The act of stalking an individual is criminal in each and every state in America. By repeatedly and intentionally following after an individual in order to harass them and cause them harm, you are committing the offense of stalking. Even if you are romantically involved with the person, you can still be classed as a stalker and prosecuted by the law if you are exhibiting these types of behaviors – although depending on the specifics, it may also be classed as a domestic violence crime instead. Where charges for this have been brought against you, you may want to look into hiring a specialist Domestic Violence Charges Lawyer NRS 200.485 to represent your case.
However, it is important to be aware that the exact definition of what constitutes as stalking does in fact vary depending on what state you are based in. For instance, some of them add the behaviors of ignoring the police, performing surveillance, and being in wait of an individual as an act of stalking also.
Where stalking statutes are combined with protective orders, such as criminal or civil injunctions, then they can act as a vital piece of protection for an individual from some or all of the behaviors mentioned above.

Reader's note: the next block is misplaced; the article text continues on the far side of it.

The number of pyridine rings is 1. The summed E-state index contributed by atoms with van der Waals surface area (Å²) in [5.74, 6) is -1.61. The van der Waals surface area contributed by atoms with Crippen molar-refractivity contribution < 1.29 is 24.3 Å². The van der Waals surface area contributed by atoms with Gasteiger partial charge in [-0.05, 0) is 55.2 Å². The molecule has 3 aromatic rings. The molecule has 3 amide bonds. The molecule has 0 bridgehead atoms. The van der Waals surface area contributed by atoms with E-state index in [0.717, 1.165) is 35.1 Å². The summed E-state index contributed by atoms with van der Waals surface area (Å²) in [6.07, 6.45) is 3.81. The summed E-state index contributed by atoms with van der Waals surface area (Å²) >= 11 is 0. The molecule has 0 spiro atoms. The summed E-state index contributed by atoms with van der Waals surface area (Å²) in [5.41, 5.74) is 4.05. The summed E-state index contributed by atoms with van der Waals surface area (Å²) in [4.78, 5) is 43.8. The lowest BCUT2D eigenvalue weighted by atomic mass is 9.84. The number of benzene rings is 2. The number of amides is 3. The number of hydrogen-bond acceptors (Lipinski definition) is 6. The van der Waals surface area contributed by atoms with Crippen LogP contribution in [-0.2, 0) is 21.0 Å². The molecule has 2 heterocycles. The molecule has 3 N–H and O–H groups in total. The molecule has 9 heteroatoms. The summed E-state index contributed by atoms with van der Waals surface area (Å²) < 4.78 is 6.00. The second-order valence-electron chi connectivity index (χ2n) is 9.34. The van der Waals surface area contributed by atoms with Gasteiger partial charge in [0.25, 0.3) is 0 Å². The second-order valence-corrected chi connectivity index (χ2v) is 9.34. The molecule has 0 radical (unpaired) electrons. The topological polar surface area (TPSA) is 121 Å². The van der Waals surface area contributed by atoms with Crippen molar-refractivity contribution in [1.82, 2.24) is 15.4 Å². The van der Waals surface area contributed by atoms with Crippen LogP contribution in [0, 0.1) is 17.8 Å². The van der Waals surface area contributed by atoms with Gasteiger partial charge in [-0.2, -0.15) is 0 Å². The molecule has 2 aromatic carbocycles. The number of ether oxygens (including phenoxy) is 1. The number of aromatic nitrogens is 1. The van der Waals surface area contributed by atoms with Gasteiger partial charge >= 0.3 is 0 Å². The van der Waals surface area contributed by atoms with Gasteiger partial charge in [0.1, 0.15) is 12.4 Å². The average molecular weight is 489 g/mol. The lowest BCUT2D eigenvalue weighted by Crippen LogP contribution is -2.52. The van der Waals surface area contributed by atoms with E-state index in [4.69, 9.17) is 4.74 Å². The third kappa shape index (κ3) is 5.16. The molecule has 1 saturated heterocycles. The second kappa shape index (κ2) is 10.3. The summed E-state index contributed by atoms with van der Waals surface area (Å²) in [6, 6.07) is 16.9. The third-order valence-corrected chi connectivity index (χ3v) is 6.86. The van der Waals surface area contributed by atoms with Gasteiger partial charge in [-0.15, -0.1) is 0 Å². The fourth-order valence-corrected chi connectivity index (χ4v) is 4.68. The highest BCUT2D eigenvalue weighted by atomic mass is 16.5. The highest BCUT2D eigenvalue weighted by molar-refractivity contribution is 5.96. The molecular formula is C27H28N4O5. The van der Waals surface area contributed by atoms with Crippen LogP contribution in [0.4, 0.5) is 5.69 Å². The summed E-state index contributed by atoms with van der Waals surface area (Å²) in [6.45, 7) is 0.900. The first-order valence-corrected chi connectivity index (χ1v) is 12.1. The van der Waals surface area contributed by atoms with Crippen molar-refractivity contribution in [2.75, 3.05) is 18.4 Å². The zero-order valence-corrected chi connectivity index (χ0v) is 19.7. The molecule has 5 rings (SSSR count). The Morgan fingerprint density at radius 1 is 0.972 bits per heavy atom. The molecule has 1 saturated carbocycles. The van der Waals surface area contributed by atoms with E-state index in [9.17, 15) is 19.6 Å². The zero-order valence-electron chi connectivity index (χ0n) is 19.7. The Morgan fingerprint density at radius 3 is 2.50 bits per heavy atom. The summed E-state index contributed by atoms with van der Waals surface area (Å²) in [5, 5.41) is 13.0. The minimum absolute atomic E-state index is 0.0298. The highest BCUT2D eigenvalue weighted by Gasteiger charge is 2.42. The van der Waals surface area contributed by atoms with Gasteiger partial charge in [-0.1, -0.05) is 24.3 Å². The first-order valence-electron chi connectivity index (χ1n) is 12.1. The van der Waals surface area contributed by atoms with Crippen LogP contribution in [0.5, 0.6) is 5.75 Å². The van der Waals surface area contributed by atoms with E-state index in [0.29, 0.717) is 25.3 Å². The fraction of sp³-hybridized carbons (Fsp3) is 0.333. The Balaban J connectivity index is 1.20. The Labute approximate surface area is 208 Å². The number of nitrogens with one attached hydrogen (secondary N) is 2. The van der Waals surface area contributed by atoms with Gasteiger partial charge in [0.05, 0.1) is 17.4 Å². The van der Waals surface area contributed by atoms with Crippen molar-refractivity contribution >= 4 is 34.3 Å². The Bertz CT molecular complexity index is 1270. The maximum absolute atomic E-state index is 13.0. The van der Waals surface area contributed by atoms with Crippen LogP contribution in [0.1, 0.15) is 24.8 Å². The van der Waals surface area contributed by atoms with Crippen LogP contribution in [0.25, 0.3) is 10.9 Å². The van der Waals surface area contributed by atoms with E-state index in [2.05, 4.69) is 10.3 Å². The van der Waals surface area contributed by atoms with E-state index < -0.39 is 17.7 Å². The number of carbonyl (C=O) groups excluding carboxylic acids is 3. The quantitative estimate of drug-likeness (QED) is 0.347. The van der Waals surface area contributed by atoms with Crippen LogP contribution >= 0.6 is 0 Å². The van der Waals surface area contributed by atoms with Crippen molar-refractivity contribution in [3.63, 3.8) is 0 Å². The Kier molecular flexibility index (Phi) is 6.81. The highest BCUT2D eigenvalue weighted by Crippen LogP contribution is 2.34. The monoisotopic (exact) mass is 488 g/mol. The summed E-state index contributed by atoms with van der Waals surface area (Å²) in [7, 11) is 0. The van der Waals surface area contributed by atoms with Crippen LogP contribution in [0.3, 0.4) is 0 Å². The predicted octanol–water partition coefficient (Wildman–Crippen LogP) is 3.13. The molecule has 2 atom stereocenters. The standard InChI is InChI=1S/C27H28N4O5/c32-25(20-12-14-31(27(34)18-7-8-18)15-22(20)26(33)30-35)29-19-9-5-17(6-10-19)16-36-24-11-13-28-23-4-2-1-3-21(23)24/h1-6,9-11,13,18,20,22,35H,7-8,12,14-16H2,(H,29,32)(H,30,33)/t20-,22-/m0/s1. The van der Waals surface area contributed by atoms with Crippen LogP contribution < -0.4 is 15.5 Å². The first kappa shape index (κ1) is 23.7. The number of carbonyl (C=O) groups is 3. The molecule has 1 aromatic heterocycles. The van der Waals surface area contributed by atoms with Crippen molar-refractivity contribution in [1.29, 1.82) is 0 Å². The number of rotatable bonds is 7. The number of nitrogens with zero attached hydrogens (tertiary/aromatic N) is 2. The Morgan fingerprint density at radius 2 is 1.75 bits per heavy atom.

The Fundamentals Of The Law
In order for any enhanced penalties to stick in some certain states, there are a number of requirements that must first persist. For instance, stalking crimes that are enhanced, are referred to as either second or first degree, depending on their severity. Where the victim of the stalking is particularly young or if the stalker had gone against a court order, then there is likely to be enhancements.
An example of a state where there is a general stalker statute which identifies the various situations where the law is acted upon is Minnesota. As part of the law here, a stalker only needs to harass an individual or give an intent to injure someone in order to be found guilty of the act.
The reason why stalking is so terrifying for the victim is because they have no idea on whether or not the stalker actually has any intent on fulfilling the threats that they are making. Although at the start most victims are annoyed by the behaviors of a stalker, this can and often does soon change to s feeling of being scared for their safety and that of their loved ones.
However, where an incident happens in person between a stalker and their victim, this can be difficult to prove if there is no video evidence of the incident. Where they make contact via some means of communications, such as via letter or email, then the fact that there is a paper trail to follow, makes it much easier to prove that stalking is happening.
But when the stalker is someone that the victim actually knows, such as a past lover, then they are often much more reluctant to file a complaint to the police in the first place, never mind submitting evidence as well.